One of the problems with VR is when you look down. Maybe you’ll see two floating hands, maybe you’ll see a gun or two, but deep down you know something is wrong: there’s a controller in the real world somewhere and you’re holding it. Statik is aware of your controller and instead chooses to celebrate it in a way. Having you solve strange puzzles all tied to a box around your character’s hands, do these puzzles keep you thinking or do you wish you could clear up the static?
Statik takes place in a mysterious facility called the Institute of Retention. You play as an unknown person who may be a patient or prisoner of this facility, but it’s difficult to tell. There’s only one other human here and that would be the mysterious Dr. Ingen, and he’s sure not going to give you answers. Every day you are put in a new training exercise with a box strapped to your hands, only sometimes pulled aside to be asked questions for mysterious reasons. While I was intrigued by the premise, I ultimately felt dissatisfied with Statik‘s payoff. The story didn’t seem to go much of anywhere, and at the end of the game I felt just as confused and in the dark as I did at the beginning.
While I may not have enjoyed the story, I did like the presentation. Each room that I found myself trapped in gave this weird sterile vibe, reminding me quite a bit of the testing chambers from puzzle great Portal. Having Dr. Ingen’s face constantly blurred out by static was also a smart move, giving the guy a more menacing look even when he’s going on strange rants about his erotic dreams. This is also thanks to the rather great deadpan voice acting that accompanied the character, and I’m sure Dr. Ingen will be making my personal list of favorite characters.
However, a puzzle game is nothing without its puzzles. Statik is, thankfully, more than a pretty face. It has puzzles. Every level you begin with a completely new and unique box stuck on your hands. You can rotate the box by rotating the controller, and every box allows you to register if you’re “happy” or “sad” at the press of a button, but that’s about where the similarities end. At the start of every level, you need to discover what your new box’s functions are and how to correctly apply them for your puzzle.
These boxes can get extremely unique, and I feel like this can be talked about best with just the first puzzle box. This box was broken into three puzzles. The right side allowed me to use the face buttons to solve a simple pipe puzzle, requiring me to figure out which button corresponded to which pipe. The left side had a strange track that, after some trial and error, I found out I could use the D-pad to move a clamp along the track. More importantly, I could use it to clamp a wire and hold it in place so it could get attached to other wires. The most interesting part was the top of the box, which had the corners lift up when I held down the shoulder buttons. While they were lifted I could use the analog sticks to turn the corners and eventually line up another set of wires to finally finish the first puzzle box.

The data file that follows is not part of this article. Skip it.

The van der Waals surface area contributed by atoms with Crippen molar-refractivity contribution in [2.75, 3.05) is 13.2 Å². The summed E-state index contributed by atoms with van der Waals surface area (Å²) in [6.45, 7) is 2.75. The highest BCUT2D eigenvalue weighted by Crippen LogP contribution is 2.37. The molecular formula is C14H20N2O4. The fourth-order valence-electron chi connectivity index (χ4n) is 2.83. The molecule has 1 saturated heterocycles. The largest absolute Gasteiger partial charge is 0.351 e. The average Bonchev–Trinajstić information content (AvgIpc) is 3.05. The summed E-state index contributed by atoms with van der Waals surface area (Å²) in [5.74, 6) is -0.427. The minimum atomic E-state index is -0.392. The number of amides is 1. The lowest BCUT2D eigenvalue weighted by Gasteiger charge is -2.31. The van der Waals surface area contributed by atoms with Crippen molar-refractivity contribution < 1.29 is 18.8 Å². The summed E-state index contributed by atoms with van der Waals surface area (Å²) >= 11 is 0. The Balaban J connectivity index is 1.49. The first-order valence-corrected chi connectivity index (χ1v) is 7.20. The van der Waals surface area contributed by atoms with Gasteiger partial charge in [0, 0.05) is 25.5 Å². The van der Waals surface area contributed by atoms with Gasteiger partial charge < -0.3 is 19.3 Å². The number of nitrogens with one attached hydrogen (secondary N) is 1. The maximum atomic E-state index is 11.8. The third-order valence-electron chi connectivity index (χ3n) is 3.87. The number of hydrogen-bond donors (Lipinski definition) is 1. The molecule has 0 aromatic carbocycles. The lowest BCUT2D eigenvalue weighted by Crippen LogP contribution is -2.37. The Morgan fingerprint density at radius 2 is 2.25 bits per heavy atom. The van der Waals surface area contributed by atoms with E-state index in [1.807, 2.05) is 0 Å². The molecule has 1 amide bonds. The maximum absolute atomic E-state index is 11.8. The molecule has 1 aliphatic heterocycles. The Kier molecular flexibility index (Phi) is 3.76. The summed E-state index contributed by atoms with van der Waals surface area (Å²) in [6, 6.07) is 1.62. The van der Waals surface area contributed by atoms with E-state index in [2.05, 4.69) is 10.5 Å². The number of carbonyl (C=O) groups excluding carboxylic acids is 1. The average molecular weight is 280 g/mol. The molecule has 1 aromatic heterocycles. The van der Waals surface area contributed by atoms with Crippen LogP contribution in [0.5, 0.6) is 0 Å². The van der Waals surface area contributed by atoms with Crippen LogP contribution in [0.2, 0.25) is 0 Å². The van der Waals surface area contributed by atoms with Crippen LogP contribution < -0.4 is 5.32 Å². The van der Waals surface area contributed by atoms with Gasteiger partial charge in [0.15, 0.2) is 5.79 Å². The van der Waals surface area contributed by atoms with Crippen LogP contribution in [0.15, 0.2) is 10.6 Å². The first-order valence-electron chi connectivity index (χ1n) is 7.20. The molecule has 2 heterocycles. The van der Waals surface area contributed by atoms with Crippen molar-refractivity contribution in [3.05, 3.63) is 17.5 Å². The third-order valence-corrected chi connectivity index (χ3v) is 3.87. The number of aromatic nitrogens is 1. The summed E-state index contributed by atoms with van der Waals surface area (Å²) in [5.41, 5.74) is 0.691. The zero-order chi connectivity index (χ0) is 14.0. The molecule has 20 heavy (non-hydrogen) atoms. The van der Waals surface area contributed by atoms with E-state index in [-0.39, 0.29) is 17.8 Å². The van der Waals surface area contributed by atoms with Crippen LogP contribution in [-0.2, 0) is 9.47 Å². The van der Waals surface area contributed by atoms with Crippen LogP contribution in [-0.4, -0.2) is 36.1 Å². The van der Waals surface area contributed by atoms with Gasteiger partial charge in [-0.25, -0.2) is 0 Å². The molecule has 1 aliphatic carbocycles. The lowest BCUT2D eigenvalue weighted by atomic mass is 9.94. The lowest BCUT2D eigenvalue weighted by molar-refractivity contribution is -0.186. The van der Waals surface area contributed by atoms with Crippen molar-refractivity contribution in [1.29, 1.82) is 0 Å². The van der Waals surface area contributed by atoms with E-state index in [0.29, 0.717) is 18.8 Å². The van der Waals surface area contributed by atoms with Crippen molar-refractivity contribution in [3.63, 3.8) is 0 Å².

Each box saw a similar set of rotating it and experimenting to discover its purpose. One allowed me to drive around an RV car, using a screen and map on the box to explore the facility so I could find notes and use the map to match up rooms with letters and spell out words to solve the box. Another saw me entering letter and number combinations that I saw on a map on the wall so I could turn on and off lights attached to various rooms watched by security cameras which let me redirect more power to the box. Each puzzle is more creative than the last.
Statik also isn’t very interested in telling you what to do. Instead, you’ll be figuring out each function of each box completely through experimentation. If there’s one thing that I felt Statik excelled at, it’s giving this absolutely amazing feeling of being the smartest man in the world every time you solve a puzzle. Then the next puzzle comes around and it rips away your high, stumping you with another difficult task. Finally, something gives way, like you discover how to open a secret latch that hides tools to adjust the laser your box is shooting, and suddenly everything slowly makes some kind of twisted sense. In the three to four hours it took me to finish Statik I must have gone through this process a dozen times, and I wouldn’t trade it for anything.
That, to me, is really the mark of a truly brilliant puzzle game. Statik is unique, smart, and easily one of the most creative experiences I’ve had in VR. I haven’t seen a puzzle game that I felt hit the perfect level of “hard enough to give a challenge, but still solvable without resorting to crazy logic” in some time, but Statik absolutely nails it. If you own PSVR then this is a must own, and if you don’t then this may be one of the VR exclusives that will make you consider it.
Statik was reviewed on PlayStation VR using a copy provided by the developer.
Statik's puzzles are absolutely brilliant, providing some mind-bending experimental challenges in a unique way that takes full advantage of VR.
- Brilliant Puzzles
- Makes Great Use of VR
- Great Artistic Design and Voice Acting
- Weak Story Payoff